The deep crises that we face in Maine stem from a political system that has lost touch with its people because we keep electing individuals who are not transparent, responsive, or accountable. The theme that I hear most in my conversations with you is that we deserve to feel represented. This is our big work together.

We are building a new kind of politics that is rooted in community and values, not partisanship. We know that real representation starts with the people of Maine. Our work is about respect, listening, inclusivity, and fighting for each other. This is important now more than ever as we recover from COVID-19. What kind of world will we build?

We’re committed to a 100% positive campaign. We believe in a politics that can bring us together, not tear us apart. We will build it together, and what we build will last far beyond Election Day.

There are so many issues facing our community, and I am here to talk with you about anything that you’re thinking about or is impacting your life. I will be honest and open about my views on the many challenges and opportunities in our community.

We also wanted to share our broad campaign platform. This is by no means an exhaustive list of all that we stand for. It is merely a reflection of some of the most important issues that we hear from the people of District 13.

Please reach out anytime to talk about these issues or any others on your mind! 207-200-6224.

There are four broad themes:

1) Resilience: This is at the heart of our campaign. It means strength in District 13 to protect our past, feel secure in the present, and stay strong in the future. Resilience is about withstanding any challenge while holding on to all that makes our community special.

Resilience is more than a thought--it needs to be baked into our public policy. We need resilient energy systems that ensure that Mainers don’t sit in the dark for days after the storms that are only getting stronger and stronger. We need resilience in local agriculture, supporting farms across the region that take care of the land, feed our communities, and make sure no one goes hungry. Small businesses are also the core of a resilient community, building a local economy that can sustain itself. We also need a resilient coastal economy that supports our fishermen and our fisheries for years to come. Lastly, it's about a strong education system that can support our children and teachers without crippling property taxes.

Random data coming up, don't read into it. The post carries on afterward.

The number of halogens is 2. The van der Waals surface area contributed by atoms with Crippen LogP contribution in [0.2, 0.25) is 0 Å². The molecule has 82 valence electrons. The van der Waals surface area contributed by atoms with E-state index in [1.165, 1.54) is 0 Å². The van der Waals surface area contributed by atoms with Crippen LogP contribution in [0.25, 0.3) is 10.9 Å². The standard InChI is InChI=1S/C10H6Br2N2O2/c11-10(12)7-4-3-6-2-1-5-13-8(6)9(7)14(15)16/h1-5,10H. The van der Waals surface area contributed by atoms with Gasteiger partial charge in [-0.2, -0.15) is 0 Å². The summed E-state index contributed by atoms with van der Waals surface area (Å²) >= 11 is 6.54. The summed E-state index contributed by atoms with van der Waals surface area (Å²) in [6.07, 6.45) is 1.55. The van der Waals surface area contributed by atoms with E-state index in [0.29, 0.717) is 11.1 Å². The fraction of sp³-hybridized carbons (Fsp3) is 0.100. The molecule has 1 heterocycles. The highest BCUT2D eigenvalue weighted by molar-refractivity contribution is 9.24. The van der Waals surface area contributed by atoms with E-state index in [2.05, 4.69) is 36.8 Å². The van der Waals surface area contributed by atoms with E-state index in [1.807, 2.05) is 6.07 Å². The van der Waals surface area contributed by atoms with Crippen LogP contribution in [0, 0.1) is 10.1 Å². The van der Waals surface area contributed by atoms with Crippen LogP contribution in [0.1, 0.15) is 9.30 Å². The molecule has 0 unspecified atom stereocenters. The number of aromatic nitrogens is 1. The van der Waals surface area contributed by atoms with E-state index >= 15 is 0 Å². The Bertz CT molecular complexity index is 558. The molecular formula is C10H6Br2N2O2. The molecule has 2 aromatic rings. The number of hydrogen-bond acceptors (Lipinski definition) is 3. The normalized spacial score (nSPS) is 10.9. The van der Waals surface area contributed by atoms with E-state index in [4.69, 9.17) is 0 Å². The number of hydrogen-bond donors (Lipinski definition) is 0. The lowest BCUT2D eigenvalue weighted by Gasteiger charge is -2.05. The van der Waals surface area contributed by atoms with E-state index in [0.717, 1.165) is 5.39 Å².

2) Broadband: Everyone in District 13 needs access to broadband. As COVID-19 has shown us, connection to the Internet is essential to access emergency resources. We also know that education--for young folks and adults--is more accessible when broadband is available. It is also how we ensure that residents can move to our community to build their business and their life.

3) Transportation: Access to some mode of transportation is the great equalizer in rural communities. It is vital that we have those systems in place. It is how rural communities access food, jobs, healthcare, family, and all that we rely on to survive and thrive.

Maine DOT released its Maine Strategic Transit Plan , which concluded that transportation access is far below demand. In Lincoln County, only 12% of need is met; Knox County is only 7%; Kennebec has 15% of need met. In the 2016 Shared Community Health Needs Assessment for Lincoln County, transportation is one of the biggest health factors leading to poor health outcomes in our community.

Transportation access is an essential need for our community.

4) Healthcare: Accessible and affordable health care for rural Mainers is more important now than ever as COVID-19 surrounds us. It must be a human right. Part of this is ensuring that our rural health centers have the funding that they need to keep their doors open and service the community. Healthcare access also includes resources for the devastating opioid epidemic in our community and support for mental health. These are parts of our community’s health that touch all our lives but often receive the fewest resources. That must change.


Get Involved

Because we are running a Clean Elections campaign, we unfortunately cannot accept donations. But we do need your help to get to the finish line! Fill out the form below, and we will get in touch.




(207) 200-6224

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Towns in Senate District 13

Alna, Boothbay, Boothbay Harbor, Bremen, Bristol, Damariscotta, Edgecomb, Hibberts Gore, Jefferson, Louds Island, Monhegan Island Plantation, Newcastle, Nobleboro, Somerville, South Bristol, Southport, Waldoboro, Washington, Westport Island, Whitefield, Windsor, and Wiscasset.